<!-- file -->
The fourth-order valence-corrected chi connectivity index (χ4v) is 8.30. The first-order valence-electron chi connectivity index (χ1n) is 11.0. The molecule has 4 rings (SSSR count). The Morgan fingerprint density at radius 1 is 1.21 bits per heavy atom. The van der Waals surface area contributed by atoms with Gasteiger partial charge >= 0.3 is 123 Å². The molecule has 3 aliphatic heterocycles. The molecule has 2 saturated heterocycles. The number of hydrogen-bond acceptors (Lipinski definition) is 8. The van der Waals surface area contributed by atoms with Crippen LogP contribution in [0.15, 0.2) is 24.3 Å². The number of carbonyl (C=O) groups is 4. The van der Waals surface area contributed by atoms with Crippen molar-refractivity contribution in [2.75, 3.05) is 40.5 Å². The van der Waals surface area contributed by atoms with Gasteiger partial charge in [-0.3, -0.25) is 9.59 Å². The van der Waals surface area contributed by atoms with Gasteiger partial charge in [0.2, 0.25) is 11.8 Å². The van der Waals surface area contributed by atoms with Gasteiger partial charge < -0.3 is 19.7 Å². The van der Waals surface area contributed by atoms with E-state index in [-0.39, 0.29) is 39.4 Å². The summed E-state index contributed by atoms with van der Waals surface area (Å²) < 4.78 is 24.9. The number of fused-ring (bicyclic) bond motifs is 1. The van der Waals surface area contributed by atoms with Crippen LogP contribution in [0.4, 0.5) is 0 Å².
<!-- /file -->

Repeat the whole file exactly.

The fourth-order valence-corrected chi connectivity index (χ4v) is 8.30. The first-order valence-electron chi connectivity index (χ1n) is 11.0. The molecule has 4 rings (SSSR count). The Morgan fingerprint density at radius 1 is 1.21 bits per heavy atom. The van der Waals surface area contributed by atoms with Gasteiger partial charge >= 0.3 is 123 Å². The molecule has 3 aliphatic heterocycles. The molecule has 2 saturated heterocycles. The number of hydrogen-bond acceptors (Lipinski definition) is 8. The van der Waals surface area contributed by atoms with Crippen LogP contribution in [0.15, 0.2) is 24.3 Å². The number of carbonyl (C=O) groups is 4. The van der Waals surface area contributed by atoms with Crippen molar-refractivity contribution in [2.75, 3.05) is 40.5 Å². The van der Waals surface area contributed by atoms with Gasteiger partial charge in [-0.3, -0.25) is 9.59 Å². The van der Waals surface area contributed by atoms with Gasteiger partial charge in [0.2, 0.25) is 11.8 Å². The van der Waals surface area contributed by atoms with Gasteiger partial charge < -0.3 is 19.7 Å². The van der Waals surface area contributed by atoms with E-state index in [-0.39, 0.29) is 39.4 Å². The summed E-state index contributed by atoms with van der Waals surface area (Å²) < 4.78 is 24.9. The number of fused-ring (bicyclic) bond motifs is 1. The van der Waals surface area contributed by atoms with Crippen LogP contribution in [0.4, 0.5) is 0 Å².